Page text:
The Silicon Valley Human Rights Conference (also known as rightscon.org) took place in San Francisco on October 25th-26th 2011, and brought together some of the world’s leading technology companies, academics and policymakers to discuss how the high-tech sector can better manage the human rights implications of new technologies.
During the Conference the participants crafted the Silicon Valley Standard, which sets out a series of best practices to guide the activities of technology companies. Read those guidelines here:
“One of the objectives of the Silicon Valley Human Rights Conference is the creation of a Silicon Valley Standard (SVS). This is a principled statement incorporating the issues discussed at the 2011 Silicon Valley Human Rights Conference. The document includes 15 principles based on the 15 workshop topics covered at the conference.
The document is designed to complement other existing frameworks and uses the international human rights framework as its foundation. These principles served as a useful basis for discussion during the panels and represent a standard, which we hope the Information and Communications Technology (ICT) sector will use after the conference.
1. Technology and Revolutions: Technology companies play an increasingly important role in enabling and supporting the end user’s capacity to exercise his or her rights to freedom of speech, access to information, and freedom of association. ICT companies should respect those rights in their operations and also encourage governments to protect human rights through appropriate policies, practices, legal protections, and judicial oversight.
2. On Human Rights: In both policy and practice, technology companies should apply human rights frameworks in developing best practices and standard operating procedures. This includes adhering to John Ruggie’s Protect, Respect, and Remedy framework outlined in the UN Guiding Principles on Business and Human Rights.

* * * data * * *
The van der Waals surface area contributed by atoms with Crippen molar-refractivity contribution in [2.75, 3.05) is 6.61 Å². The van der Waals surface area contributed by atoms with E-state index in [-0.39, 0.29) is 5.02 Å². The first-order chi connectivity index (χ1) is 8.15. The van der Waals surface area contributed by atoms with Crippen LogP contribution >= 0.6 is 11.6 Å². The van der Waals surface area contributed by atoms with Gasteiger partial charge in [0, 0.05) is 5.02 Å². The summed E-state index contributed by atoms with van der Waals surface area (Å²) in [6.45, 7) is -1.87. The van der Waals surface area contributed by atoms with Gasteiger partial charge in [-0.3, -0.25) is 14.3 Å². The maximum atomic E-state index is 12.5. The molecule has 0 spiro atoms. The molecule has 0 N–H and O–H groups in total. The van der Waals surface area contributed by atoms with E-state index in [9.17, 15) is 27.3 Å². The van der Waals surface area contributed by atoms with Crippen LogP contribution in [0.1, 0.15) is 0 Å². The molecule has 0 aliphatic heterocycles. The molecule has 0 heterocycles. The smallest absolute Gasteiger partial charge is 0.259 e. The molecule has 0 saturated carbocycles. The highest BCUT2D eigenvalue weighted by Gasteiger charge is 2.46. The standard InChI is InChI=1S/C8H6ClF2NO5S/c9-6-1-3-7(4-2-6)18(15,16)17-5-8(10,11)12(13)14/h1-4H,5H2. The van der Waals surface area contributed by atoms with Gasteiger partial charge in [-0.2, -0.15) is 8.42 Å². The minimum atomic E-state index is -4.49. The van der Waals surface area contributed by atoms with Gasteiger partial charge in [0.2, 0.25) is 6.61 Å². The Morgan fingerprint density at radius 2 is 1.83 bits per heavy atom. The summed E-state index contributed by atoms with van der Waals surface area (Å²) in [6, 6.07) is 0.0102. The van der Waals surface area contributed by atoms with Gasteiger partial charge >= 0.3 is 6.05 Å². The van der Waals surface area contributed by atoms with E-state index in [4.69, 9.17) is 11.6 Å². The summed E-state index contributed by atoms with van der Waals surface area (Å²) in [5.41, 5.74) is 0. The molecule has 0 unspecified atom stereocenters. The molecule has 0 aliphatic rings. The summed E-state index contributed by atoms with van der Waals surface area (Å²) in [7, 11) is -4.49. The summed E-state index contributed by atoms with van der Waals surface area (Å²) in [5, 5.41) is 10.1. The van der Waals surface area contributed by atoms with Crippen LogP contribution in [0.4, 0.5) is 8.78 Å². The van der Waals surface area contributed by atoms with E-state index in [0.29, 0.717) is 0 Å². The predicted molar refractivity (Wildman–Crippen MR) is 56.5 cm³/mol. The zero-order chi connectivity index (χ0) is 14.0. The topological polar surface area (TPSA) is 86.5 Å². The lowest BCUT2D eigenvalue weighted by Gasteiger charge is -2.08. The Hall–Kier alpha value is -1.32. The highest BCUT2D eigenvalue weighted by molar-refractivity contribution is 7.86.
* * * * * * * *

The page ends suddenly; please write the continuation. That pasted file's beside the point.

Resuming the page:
3. Frontline Lessons from Other Sectors: Technology companies should look to the innovative examples and incorporate important lessons from other sectors, such as the apparel and extractive industries. The experiences of these sectors can and should guide them as they develop their human rights policies. These must be reflected in their operating practices in a transparent and accountable manner.
4. On Internet Regulation: To ensure innovation and the protection of human rights, internet regulation should only take place where it facilitates the ongoing openness, quality, and integrity of the internet and/or where it enables or protects users’ ability to freely, fully, and safely participate in society. To achieve this end, it is critical that ICT corporations engage in multistakeholder dialogue.
5. Human Rights by Design: During the research, development, and design stages, technology companies should anticipate how and by whom their products and services will be used. Developing a human rights policy and engaging in due diligence at the earliest stages helps companies prevent crises, limit risk, and enable evidence-based assessment of company activities and reporting.
6. Encryption of Web Activity: Effective internet security is essential to ensuring freedom of speech, privacy, and the right to communicate. Technology companies must provide a basic level of security (e.g., HTTPS and its improvements) to their users by default and resist bans and curtailments of the use of encryption.